Probably not the best time to go see this movie is the day before your son goes in for surgery, even if it's just for a torn ACL, or so they said. Still, there is a lot of crying and you know....death, loss, almost dying, sickness, the thought of losing your child and what parents must go through.
And yeah, so I am sitting there holding my son's hand through most of the movie trying not to be too loud with my crying- you know how you need to wail but you know you shouldn't? That was me- and I'm thinking "What am I doing here today???". But my son wasn't bothered by it. He was more worried that I wouldn't be able to keep it together long enough to drive us home.
I don't go to a lot of movies. Even less books turned into movies. But other than some things being out of order, I found this one to be done remarkably well and close to the book. I will definitely be buying the soundtrack because the music were a great accent to the feelings being portrayed at the time. It's just an excellent movie, really all around.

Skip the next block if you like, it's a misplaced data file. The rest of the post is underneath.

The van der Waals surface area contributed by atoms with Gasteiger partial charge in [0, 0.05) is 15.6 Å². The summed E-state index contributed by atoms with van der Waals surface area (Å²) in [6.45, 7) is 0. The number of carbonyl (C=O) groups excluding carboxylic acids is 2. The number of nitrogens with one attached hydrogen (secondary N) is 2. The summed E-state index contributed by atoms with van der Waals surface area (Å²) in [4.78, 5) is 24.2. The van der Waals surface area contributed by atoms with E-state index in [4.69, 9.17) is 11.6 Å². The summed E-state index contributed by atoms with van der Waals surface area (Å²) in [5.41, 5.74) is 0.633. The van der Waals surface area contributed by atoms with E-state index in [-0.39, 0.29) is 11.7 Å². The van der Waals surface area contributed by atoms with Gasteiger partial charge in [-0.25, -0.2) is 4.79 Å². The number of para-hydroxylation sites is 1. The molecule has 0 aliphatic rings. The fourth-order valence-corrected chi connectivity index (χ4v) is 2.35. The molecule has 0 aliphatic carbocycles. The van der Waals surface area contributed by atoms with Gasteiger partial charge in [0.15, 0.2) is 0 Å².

And, if you need to clear your emotional trunk, you know the one with all that junk you keep locked away that builds up until it's so full and you're irritable and you just really need to cry but you can't? This movie will give you every reason to cry. It isn't always sad. It isn't always happy. I am such a visual person and seeing Hazel Grace up there feeling like a grenade and seeing Gus up there philosophizing about oblivion made the book come alive for me. If only all book to movie adaptations were done as well as this one.
If you enjoyed the novel, The Fault in Our Stars, you will most likely enjoy the movie as it stays very true to the book. The actors seemed to really understand their parts and their characters and nothing was overdone for the sake of drama. It was The Fault in Our Stars by John Green only on the big screen. Well Done Hollywood!